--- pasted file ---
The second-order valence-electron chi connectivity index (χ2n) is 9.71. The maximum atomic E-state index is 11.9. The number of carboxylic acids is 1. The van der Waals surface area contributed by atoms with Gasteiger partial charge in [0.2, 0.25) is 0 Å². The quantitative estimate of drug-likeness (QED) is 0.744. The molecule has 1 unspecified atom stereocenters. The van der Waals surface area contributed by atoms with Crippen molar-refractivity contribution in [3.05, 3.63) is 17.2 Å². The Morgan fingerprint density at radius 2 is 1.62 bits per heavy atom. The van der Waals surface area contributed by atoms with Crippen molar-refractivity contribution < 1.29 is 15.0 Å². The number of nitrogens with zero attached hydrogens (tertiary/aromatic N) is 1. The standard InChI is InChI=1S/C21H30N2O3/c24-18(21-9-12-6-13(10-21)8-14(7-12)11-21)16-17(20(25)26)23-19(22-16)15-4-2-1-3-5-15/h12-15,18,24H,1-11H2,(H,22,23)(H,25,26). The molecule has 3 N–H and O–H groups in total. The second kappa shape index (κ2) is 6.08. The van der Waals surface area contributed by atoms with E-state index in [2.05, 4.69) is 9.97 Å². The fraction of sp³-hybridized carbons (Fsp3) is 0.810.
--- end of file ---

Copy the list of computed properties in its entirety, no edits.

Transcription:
The second-order valence-electron chi connectivity index (χ2n) is 9.71. The maximum atomic E-state index is 11.9. The number of carboxylic acids is 1. The van der Waals surface area contributed by atoms with Gasteiger partial charge in [0.2, 0.25) is 0 Å². The quantitative estimate of drug-likeness (QED) is 0.744. The molecule has 1 unspecified atom stereocenters. The van der Waals surface area contributed by atoms with Crippen molar-refractivity contribution in [3.05, 3.63) is 17.2 Å². The Morgan fingerprint density at radius 2 is 1.62 bits per heavy atom. The van der Waals surface area contributed by atoms with Crippen molar-refractivity contribution < 1.29 is 15.0 Å². The number of nitrogens with zero attached hydrogens (tertiary/aromatic N) is 1. The standard InChI is InChI=1S/C21H30N2O3/c24-18(21-9-12-6-13(10-21)8-14(7-12)11-21)16-17(20(25)26)23-19(22-16)15-4-2-1-3-5-15/h12-15,18,24H,1-11H2,(H,22,23)(H,25,26). The molecule has 3 N–H and O–H groups in total. The second kappa shape index (κ2) is 6.08. The van der Waals surface area contributed by atoms with E-state index in [2.05, 4.69) is 9.97 Å². The fraction of sp³-hybridized carbons (Fsp3) is 0.810.